Complete with entertaining, repetitive lyrics and a banjo, The Boundary Stones are truly strange, and I love it. Writing an explanation for the lyrics in their self-titled album is impossible; “jellyfish in a black hole” is repeated 12 times in under two and a half minutes in their appropriately titled song, Jellyfish In A Black Hole. Weird kid folk is officially a thing, and The Boundary Stones made it happen. Their album is available on Bandcamp and you can see them live at The Lab's Fest Too on June 26. --Hannah Brady

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BRNDA Record Release!!

It's probably the most anticipated release in DC in 2014. At least it's the release I've been anticipating with the most impatience. BRNDA has, until now, only given us a few hints of how fun and interesting they are, a short glimpse of how delightful their sound is. The few tracks released earlier this year sounded strange and familiar, jarring and accessible. It's a bird! It's a plane! It's Fred Schneider singing anti-folk songs with Sebadoh! No. It's BRNDA. And now, finally, they have released their debut album, brenda. Do you see what they did there? If you aren't at the record release show, like, right now (at Rock and Roll Hotel with The Sea Life and The Walking Sticks) to pick up the album, they'll be back soon with more after a short tour (that I can't find exact details about at this point, but their website suggests I'm not lying, and it includes an instore performance at Crooked Beat Records, with Mobius Strip, on April 15th). Enjoy. --Natan Press

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Stream Canker Blossom's new Gooner.

I Hate Everyone is officially the perfect song to hate everyone to. Think of The Descendants with female vocals, and you've got Canker Blossom. Baltimore-based pop-punk band Canker Blossom brings the punk back into “pop-punk” scene. Strong female vocals run the band’s new album, Gooner, smashing their way over the fast-paced guitar riffs that punks worldwide have always loved. --Hannah Brady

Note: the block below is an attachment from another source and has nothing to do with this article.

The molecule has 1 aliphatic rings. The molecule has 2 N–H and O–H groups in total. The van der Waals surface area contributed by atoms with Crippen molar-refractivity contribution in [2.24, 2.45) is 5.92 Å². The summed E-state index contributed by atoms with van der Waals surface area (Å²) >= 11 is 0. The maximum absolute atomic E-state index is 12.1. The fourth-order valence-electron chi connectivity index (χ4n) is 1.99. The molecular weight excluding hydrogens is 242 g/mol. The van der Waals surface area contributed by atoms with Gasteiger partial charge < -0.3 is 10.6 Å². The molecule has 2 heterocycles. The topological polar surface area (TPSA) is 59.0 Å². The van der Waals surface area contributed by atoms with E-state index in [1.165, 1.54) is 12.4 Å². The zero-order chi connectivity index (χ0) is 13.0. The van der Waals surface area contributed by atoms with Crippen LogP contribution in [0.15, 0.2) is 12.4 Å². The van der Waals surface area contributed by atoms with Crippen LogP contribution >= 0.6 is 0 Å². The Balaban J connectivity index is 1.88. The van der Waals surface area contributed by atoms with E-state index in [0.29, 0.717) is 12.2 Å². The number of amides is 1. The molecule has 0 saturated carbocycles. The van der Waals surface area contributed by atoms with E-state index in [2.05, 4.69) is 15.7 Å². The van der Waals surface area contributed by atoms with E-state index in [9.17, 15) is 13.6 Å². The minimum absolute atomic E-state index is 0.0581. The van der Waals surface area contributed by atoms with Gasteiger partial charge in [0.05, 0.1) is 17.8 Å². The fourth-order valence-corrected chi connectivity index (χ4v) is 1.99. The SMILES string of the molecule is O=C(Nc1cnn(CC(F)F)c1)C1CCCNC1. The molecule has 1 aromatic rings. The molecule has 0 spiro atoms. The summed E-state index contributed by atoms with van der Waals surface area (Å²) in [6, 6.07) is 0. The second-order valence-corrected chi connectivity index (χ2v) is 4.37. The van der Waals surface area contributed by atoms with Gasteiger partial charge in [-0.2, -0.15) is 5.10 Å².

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Drop Electric record BSide session at Mobtown Studios

 DC favorite Drop Electric have just released a BSide Session at Baltimore's Mobtown Studios. BSide Sessions are a unique way to connect bands to their fans. The band spends a day in the studio, recording two songs and a 10 minute video. Mobtown has provided both live tracks for download (featuring songs off Drop Electric's upcoming album) and the short documentary about the band. Check out the video below. --Natan Press

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Interview with Megaphone Barons.

Megaphone Barons recently released the album here.us.now, available on iTunes and Spotify. Check out their live album on BandCamp, and read the interview where Hannah Brady asks them about their songwriting process, their appearance on the soundtrack of a bloody low-budget movie, and the schematics for the perfect sandwich. 

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Chain & the Gang release new video Devitalize

 Ian Svenonius (of legendary DC group Nation of Ulyses, amongst others, and author of Supernatural Strategies for making a Rock 'n' Roll Group), and his current band Chain & the Gang have debuted a new video, Devitalize, on the A.V. Club. Devitalize will appear on the new album, Minimum Rock & Roll, to be released on May 6th on Svenonius' label Radical Elite (distributed by Dischord). The video is directed by James Schneider, who is also directing the Punk The Capital documentary.  Check it out below! --Natan Press